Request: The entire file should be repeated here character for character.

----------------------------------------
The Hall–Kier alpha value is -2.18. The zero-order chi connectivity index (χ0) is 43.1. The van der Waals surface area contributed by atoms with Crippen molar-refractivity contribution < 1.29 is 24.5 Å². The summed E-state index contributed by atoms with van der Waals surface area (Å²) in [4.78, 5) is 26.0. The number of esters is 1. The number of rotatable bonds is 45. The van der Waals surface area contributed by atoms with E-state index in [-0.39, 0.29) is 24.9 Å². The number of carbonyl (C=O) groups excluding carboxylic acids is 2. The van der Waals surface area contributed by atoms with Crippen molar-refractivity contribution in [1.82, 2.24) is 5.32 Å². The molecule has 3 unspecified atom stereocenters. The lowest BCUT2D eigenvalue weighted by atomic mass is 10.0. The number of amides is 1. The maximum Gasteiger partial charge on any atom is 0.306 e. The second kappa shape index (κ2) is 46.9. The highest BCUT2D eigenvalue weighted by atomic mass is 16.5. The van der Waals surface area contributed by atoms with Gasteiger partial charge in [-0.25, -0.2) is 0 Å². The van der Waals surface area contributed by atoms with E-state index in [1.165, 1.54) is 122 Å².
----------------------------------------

The Hall–Kier alpha value is -2.18. The zero-order chi connectivity index (χ0) is 43.1. The van der Waals surface area contributed by atoms with Crippen molar-refractivity contribution < 1.29 is 24.5 Å². The summed E-state index contributed by atoms with van der Waals surface area (Å²) in [4.78, 5) is 26.0. The number of esters is 1. The number of rotatable bonds is 45. The van der Waals surface area contributed by atoms with E-state index in [-0.39, 0.29) is 24.9 Å². The number of carbonyl (C=O) groups excluding carboxylic acids is 2. The van der Waals surface area contributed by atoms with Crippen molar-refractivity contribution in [1.82, 2.24) is 5.32 Å². The molecule has 3 unspecified atom stereocenters. The lowest BCUT2D eigenvalue weighted by atomic mass is 10.0. The number of amides is 1. The maximum Gasteiger partial charge on any atom is 0.306 e. The second kappa shape index (κ2) is 46.9. The highest BCUT2D eigenvalue weighted by atomic mass is 16.5. The van der Waals surface area contributed by atoms with Gasteiger partial charge in [-0.25, -0.2) is 0 Å². The van der Waals surface area contributed by atoms with E-state index in [1.165, 1.54) is 122 Å².